West Virginia on Monday began lifting a ban on tap water imposed in the state last week after a chemical leak into a key river.

Hundreds of thousands of people in the Appalachian state had been without water except for flushing toilets since Friday when officials disclosed that chemicals from a plant had been pumped into the Elk River.

Water company officials on Monday said testing had shown that water quality was now at levels deemed safe, allowing the ban to be lifted in stages.

"The first zone, which includes the downtown Charleston and East End areas, has now been lifted," West Virginian American Water said.

"The ban is being lifted in a strict, methodical manner to help ensure the water system is not overwhelmed by excessive demand, thereby causing more water quality and service issues," it said.

Customers, however, were instructed to first flush their home plumbing systems before using the water once the ban had been lifted in their area.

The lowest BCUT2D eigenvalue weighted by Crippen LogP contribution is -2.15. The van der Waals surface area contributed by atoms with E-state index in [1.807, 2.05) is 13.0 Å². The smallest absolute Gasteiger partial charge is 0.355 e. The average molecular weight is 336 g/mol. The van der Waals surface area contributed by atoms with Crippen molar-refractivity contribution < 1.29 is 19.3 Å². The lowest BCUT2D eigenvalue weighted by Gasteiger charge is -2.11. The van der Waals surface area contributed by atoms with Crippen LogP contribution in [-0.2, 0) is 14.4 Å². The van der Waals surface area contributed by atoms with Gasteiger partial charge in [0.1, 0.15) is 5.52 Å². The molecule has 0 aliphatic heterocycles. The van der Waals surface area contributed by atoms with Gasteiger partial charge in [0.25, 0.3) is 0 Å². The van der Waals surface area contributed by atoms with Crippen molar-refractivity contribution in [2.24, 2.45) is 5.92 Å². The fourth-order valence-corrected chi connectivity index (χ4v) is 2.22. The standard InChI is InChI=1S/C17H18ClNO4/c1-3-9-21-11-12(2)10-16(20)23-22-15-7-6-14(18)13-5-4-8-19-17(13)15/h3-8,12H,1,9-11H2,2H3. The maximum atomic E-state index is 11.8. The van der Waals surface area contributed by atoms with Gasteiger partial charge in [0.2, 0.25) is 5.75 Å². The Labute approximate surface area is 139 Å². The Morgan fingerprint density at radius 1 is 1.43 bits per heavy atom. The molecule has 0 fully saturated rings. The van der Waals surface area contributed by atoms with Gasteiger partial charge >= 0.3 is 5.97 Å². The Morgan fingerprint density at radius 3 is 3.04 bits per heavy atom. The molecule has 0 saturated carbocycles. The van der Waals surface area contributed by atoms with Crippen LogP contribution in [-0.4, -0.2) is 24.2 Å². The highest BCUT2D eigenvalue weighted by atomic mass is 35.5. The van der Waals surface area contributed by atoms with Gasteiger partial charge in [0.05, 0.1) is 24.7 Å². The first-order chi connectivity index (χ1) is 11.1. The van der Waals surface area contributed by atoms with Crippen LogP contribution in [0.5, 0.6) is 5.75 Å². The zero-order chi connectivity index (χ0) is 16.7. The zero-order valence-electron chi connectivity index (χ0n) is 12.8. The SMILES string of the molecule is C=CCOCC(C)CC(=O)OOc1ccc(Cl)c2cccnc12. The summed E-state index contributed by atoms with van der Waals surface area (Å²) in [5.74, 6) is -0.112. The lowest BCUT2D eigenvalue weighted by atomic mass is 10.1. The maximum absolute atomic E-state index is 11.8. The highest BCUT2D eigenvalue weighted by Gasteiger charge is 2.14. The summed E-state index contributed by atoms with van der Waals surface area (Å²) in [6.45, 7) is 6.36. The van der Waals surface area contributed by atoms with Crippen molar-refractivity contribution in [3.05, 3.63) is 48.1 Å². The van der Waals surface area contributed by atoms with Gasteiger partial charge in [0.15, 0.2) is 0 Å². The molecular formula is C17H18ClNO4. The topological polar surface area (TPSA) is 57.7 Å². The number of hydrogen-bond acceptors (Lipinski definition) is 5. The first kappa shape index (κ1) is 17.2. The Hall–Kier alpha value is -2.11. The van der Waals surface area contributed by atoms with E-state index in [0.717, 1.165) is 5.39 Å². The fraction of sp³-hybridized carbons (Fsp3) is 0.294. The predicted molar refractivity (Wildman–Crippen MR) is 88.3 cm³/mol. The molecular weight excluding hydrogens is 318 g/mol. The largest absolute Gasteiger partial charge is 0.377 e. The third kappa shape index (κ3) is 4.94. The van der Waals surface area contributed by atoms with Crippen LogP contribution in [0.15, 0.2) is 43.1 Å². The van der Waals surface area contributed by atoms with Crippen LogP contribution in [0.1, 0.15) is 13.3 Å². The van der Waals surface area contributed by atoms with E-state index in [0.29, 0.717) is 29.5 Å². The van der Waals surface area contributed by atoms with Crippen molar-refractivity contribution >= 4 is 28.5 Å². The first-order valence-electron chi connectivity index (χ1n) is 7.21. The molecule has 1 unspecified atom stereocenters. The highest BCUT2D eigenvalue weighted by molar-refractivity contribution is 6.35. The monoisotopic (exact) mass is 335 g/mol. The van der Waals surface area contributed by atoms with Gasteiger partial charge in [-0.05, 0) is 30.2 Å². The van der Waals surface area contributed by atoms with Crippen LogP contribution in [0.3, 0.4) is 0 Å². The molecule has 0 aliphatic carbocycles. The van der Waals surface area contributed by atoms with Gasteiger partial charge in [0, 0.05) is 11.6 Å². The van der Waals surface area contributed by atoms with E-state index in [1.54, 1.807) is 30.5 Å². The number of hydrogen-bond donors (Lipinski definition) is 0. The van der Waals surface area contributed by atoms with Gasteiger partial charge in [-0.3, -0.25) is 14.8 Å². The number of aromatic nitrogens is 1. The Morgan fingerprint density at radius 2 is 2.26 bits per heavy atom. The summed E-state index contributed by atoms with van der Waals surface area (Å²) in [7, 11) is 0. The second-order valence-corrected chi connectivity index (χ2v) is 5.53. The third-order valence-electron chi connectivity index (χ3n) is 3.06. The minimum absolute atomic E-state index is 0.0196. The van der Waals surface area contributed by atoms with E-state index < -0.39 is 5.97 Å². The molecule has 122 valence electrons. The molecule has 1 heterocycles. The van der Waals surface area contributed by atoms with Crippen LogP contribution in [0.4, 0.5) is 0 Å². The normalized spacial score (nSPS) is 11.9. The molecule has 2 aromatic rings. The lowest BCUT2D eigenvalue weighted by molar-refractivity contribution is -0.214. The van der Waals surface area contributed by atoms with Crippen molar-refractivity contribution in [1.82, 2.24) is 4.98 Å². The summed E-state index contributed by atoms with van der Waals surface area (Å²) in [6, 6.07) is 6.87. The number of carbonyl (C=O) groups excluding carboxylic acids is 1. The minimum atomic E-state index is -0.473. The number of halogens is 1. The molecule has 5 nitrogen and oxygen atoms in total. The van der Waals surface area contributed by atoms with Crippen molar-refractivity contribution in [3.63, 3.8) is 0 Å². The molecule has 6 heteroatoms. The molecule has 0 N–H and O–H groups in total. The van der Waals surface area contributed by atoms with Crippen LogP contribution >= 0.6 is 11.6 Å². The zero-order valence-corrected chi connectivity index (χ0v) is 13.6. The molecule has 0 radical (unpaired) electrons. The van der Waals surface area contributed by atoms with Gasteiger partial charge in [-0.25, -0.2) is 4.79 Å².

The substance inadvertently pumped into the river -- methylcyclohexane -- is commonly used to clear coal of impurities.

West Virginia American Water chief Jeff McIntyre told the Charleston Daily Mail that the chemical may have contaminated up to 1,500 miles (2,400 kilometers) of pipelines.

According to the Charleston Daily Mail local newspaper, some 300,000 people have been affected by the restrictions.

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